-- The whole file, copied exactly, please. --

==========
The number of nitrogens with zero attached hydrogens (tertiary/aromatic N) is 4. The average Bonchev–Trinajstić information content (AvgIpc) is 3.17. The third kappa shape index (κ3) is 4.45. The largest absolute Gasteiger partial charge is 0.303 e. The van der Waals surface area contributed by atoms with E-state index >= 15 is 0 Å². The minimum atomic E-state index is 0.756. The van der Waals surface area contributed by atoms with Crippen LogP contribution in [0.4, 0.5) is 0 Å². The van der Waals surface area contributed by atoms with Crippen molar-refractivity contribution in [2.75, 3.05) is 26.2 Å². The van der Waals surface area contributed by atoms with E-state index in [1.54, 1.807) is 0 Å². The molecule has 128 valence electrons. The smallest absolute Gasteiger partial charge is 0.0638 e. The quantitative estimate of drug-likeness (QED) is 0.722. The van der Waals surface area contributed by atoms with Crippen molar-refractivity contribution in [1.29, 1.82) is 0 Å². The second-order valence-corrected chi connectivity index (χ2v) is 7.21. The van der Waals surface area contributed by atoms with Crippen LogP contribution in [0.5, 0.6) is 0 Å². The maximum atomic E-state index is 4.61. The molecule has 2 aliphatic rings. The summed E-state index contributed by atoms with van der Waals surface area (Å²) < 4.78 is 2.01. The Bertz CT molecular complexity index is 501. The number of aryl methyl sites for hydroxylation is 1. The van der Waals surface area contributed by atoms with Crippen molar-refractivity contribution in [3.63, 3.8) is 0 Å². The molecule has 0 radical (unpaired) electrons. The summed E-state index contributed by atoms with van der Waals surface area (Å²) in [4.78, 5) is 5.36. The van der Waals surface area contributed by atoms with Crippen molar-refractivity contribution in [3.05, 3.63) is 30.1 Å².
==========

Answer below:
The number of nitrogens with zero attached hydrogens (tertiary/aromatic N) is 4. The average Bonchev–Trinajstić information content (AvgIpc) is 3.17. The third kappa shape index (κ3) is 4.45. The largest absolute Gasteiger partial charge is 0.303 e. The van der Waals surface area contributed by atoms with E-state index >= 15 is 0 Å². The minimum atomic E-state index is 0.756. The van der Waals surface area contributed by atoms with Crippen LogP contribution in [0.4, 0.5) is 0 Å². The van der Waals surface area contributed by atoms with Crippen molar-refractivity contribution in [2.75, 3.05) is 26.2 Å². The van der Waals surface area contributed by atoms with E-state index in [1.54, 1.807) is 0 Å². The molecule has 128 valence electrons. The smallest absolute Gasteiger partial charge is 0.0638 e. The quantitative estimate of drug-likeness (QED) is 0.722. The van der Waals surface area contributed by atoms with Crippen molar-refractivity contribution in [1.29, 1.82) is 0 Å². The second-order valence-corrected chi connectivity index (χ2v) is 7.21. The van der Waals surface area contributed by atoms with Crippen LogP contribution in [0.5, 0.6) is 0 Å². The maximum atomic E-state index is 4.61. The molecule has 2 aliphatic rings. The summed E-state index contributed by atoms with van der Waals surface area (Å²) < 4.78 is 2.01. The Bertz CT molecular complexity index is 501. The number of aryl methyl sites for hydroxylation is 1. The van der Waals surface area contributed by atoms with Crippen molar-refractivity contribution in [3.63, 3.8) is 0 Å². The molecule has 0 radical (unpaired) electrons. The summed E-state index contributed by atoms with van der Waals surface area (Å²) in [4.78, 5) is 5.36. The van der Waals surface area contributed by atoms with Crippen molar-refractivity contribution in [3.05, 3.63) is 30.1 Å².